Rising rents pushing lifelong renters to buy

The pressure of rising rents is pushing more people to consider homeownership, but not because they’re particularly interested in becoming a property owner. Rather, it’s being seen as a way of reducing their living expenses.

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The Wall Street Journal reported that average monthly rents rose more than 14% year-over-year in December. Some cities, including Austin, Texas and Miami, have seen rents jump by more than 30% over the past year.

Those increases are proving to be too much to bear for some lifelong renters.

Brooke Baenen, a real estate agent in Green Bay, Wisconsin, told the Journal that one of her first-time buyer clients – a woman in her 40s who was a lifelong renter – became motivated to buy an apartment after her monthly rent skyrocketed. She explained that her client’s rent was increasing by $50 a month earlier on in the pandemic, and was then increased again by $200 a month. At that point, it makes no sense financially to continue renting, the client said.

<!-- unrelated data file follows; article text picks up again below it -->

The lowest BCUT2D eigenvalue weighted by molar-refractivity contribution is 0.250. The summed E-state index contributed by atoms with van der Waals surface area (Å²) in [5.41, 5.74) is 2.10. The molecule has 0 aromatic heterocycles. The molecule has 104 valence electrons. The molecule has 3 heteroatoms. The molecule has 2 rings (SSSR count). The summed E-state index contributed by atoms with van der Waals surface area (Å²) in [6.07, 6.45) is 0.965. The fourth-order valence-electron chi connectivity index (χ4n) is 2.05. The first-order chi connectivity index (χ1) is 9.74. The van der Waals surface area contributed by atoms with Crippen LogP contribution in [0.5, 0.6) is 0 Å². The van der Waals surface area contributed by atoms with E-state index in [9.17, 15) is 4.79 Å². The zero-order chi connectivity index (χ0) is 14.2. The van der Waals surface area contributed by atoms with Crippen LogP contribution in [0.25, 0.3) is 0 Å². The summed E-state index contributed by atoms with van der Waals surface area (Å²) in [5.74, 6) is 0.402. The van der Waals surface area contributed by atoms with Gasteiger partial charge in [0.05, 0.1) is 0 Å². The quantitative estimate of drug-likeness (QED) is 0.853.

Economists often advise that homeownership is a good way to stave off inflation and build wealth. Baenan said she has had numerous clients in similar situations, who’re looking to buy due to paying much higher prices for their rented homes and apartments.

Homeownership is proving more attractive now because interest rates are still at historic low levels, meaning a mortgage payment can cost the same, or even less than monthly rent.

“If you’re spending $2,400 a month in rent, that could be equity in a home,” said Audrey Chaney of Realty ONE GroupComplete and Acre & Co. in Sacramento, California, in an interview with the Journal. “If you do that for two years, it’s almost $50,000.”

About Mike Wheatley

Mike Wheatley is the senior editor at Realty Biz News. Got a real estate related news article you wish to share, contact Mike at [email protected]

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